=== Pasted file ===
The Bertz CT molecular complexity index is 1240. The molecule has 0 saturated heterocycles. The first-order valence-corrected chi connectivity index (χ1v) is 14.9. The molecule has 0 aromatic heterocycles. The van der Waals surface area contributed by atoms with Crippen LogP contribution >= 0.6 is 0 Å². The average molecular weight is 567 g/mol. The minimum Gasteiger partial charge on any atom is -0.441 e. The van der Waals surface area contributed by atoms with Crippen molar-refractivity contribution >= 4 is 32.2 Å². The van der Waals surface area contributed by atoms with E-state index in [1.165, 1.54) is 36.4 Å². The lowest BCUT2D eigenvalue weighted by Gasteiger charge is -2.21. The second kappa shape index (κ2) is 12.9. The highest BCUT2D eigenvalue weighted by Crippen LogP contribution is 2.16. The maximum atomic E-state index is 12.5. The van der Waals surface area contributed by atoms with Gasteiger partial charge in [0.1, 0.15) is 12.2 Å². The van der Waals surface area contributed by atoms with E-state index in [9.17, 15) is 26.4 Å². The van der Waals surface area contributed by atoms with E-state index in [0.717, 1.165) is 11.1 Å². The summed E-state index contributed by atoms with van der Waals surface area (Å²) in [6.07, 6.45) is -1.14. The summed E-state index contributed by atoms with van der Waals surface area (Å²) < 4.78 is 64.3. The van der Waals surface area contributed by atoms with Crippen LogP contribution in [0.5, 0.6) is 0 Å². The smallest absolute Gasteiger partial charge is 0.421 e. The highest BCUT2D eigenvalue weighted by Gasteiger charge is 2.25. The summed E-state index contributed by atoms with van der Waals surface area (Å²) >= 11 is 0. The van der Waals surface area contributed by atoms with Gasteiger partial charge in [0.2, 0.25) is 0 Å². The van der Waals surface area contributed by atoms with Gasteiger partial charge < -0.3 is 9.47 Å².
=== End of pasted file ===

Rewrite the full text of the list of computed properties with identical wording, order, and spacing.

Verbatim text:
The Bertz CT molecular complexity index is 1240. The molecule has 0 saturated heterocycles. The first-order valence-corrected chi connectivity index (χ1v) is 14.9. The molecule has 0 aromatic heterocycles. The van der Waals surface area contributed by atoms with Crippen LogP contribution >= 0.6 is 0 Å². The average molecular weight is 567 g/mol. The minimum Gasteiger partial charge on any atom is -0.441 e. The van der Waals surface area contributed by atoms with Crippen molar-refractivity contribution >= 4 is 32.2 Å². The van der Waals surface area contributed by atoms with E-state index in [1.165, 1.54) is 36.4 Å². The lowest BCUT2D eigenvalue weighted by Gasteiger charge is -2.21. The second kappa shape index (κ2) is 12.9. The highest BCUT2D eigenvalue weighted by Crippen LogP contribution is 2.16. The maximum atomic E-state index is 12.5. The van der Waals surface area contributed by atoms with Gasteiger partial charge in [0.1, 0.15) is 12.2 Å². The van der Waals surface area contributed by atoms with E-state index in [9.17, 15) is 26.4 Å². The van der Waals surface area contributed by atoms with E-state index in [0.717, 1.165) is 11.1 Å². The summed E-state index contributed by atoms with van der Waals surface area (Å²) in [6.07, 6.45) is -1.14. The summed E-state index contributed by atoms with van der Waals surface area (Å²) < 4.78 is 64.3. The van der Waals surface area contributed by atoms with Crippen LogP contribution in [0.5, 0.6) is 0 Å². The smallest absolute Gasteiger partial charge is 0.421 e. The highest BCUT2D eigenvalue weighted by Gasteiger charge is 2.25. The summed E-state index contributed by atoms with van der Waals surface area (Å²) >= 11 is 0. The van der Waals surface area contributed by atoms with Gasteiger partial charge in [0.2, 0.25) is 0 Å². The van der Waals surface area contributed by atoms with Gasteiger partial charge < -0.3 is 9.47 Å².